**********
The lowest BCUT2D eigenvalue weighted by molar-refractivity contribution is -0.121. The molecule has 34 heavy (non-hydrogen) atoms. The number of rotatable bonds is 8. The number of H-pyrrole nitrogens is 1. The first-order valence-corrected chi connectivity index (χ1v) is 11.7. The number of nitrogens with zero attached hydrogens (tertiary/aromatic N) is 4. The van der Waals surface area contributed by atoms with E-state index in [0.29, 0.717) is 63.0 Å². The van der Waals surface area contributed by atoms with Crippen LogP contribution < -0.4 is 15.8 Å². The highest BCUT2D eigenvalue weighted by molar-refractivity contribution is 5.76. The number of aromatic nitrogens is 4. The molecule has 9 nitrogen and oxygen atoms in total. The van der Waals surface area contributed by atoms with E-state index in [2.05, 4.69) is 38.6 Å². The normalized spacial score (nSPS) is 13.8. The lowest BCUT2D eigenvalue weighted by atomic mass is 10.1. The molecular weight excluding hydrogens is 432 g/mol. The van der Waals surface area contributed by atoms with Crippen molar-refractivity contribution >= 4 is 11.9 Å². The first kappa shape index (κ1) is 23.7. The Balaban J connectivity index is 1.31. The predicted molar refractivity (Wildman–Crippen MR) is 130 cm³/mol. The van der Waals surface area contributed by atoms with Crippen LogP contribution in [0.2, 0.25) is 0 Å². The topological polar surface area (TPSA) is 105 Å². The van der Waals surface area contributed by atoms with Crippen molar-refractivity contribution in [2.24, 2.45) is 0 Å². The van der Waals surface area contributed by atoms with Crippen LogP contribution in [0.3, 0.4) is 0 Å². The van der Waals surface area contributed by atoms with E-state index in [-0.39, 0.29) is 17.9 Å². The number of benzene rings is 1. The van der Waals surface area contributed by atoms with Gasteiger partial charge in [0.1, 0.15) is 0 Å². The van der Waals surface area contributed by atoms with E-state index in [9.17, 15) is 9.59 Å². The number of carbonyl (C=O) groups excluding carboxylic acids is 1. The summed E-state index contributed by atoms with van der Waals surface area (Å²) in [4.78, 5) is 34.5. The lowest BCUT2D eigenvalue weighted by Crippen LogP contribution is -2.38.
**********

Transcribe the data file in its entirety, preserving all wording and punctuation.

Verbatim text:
The lowest BCUT2D eigenvalue weighted by molar-refractivity contribution is -0.121. The molecule has 34 heavy (non-hydrogen) atoms. The number of rotatable bonds is 8. The number of H-pyrrole nitrogens is 1. The first-order valence-corrected chi connectivity index (χ1v) is 11.7. The number of nitrogens with zero attached hydrogens (tertiary/aromatic N) is 4. The van der Waals surface area contributed by atoms with E-state index in [0.29, 0.717) is 63.0 Å². The van der Waals surface area contributed by atoms with Crippen LogP contribution < -0.4 is 15.8 Å². The highest BCUT2D eigenvalue weighted by molar-refractivity contribution is 5.76. The number of aromatic nitrogens is 4. The molecule has 9 nitrogen and oxygen atoms in total. The van der Waals surface area contributed by atoms with E-state index in [2.05, 4.69) is 38.6 Å². The normalized spacial score (nSPS) is 13.8. The lowest BCUT2D eigenvalue weighted by atomic mass is 10.1. The molecular weight excluding hydrogens is 432 g/mol. The van der Waals surface area contributed by atoms with Crippen molar-refractivity contribution >= 4 is 11.9 Å². The first kappa shape index (κ1) is 23.7. The Balaban J connectivity index is 1.31. The predicted molar refractivity (Wildman–Crippen MR) is 130 cm³/mol. The van der Waals surface area contributed by atoms with Crippen LogP contribution in [0.2, 0.25) is 0 Å². The topological polar surface area (TPSA) is 105 Å². The van der Waals surface area contributed by atoms with Crippen molar-refractivity contribution in [2.24, 2.45) is 0 Å². The van der Waals surface area contributed by atoms with Crippen LogP contribution in [0.3, 0.4) is 0 Å². The van der Waals surface area contributed by atoms with E-state index in [-0.39, 0.29) is 17.9 Å². The number of benzene rings is 1. The van der Waals surface area contributed by atoms with Gasteiger partial charge in [0.1, 0.15) is 0 Å². The van der Waals surface area contributed by atoms with E-state index in [9.17, 15) is 9.59 Å². The number of carbonyl (C=O) groups excluding carboxylic acids is 1. The summed E-state index contributed by atoms with van der Waals surface area (Å²) in [4.78, 5) is 34.5. The lowest BCUT2D eigenvalue weighted by Crippen LogP contribution is -2.38.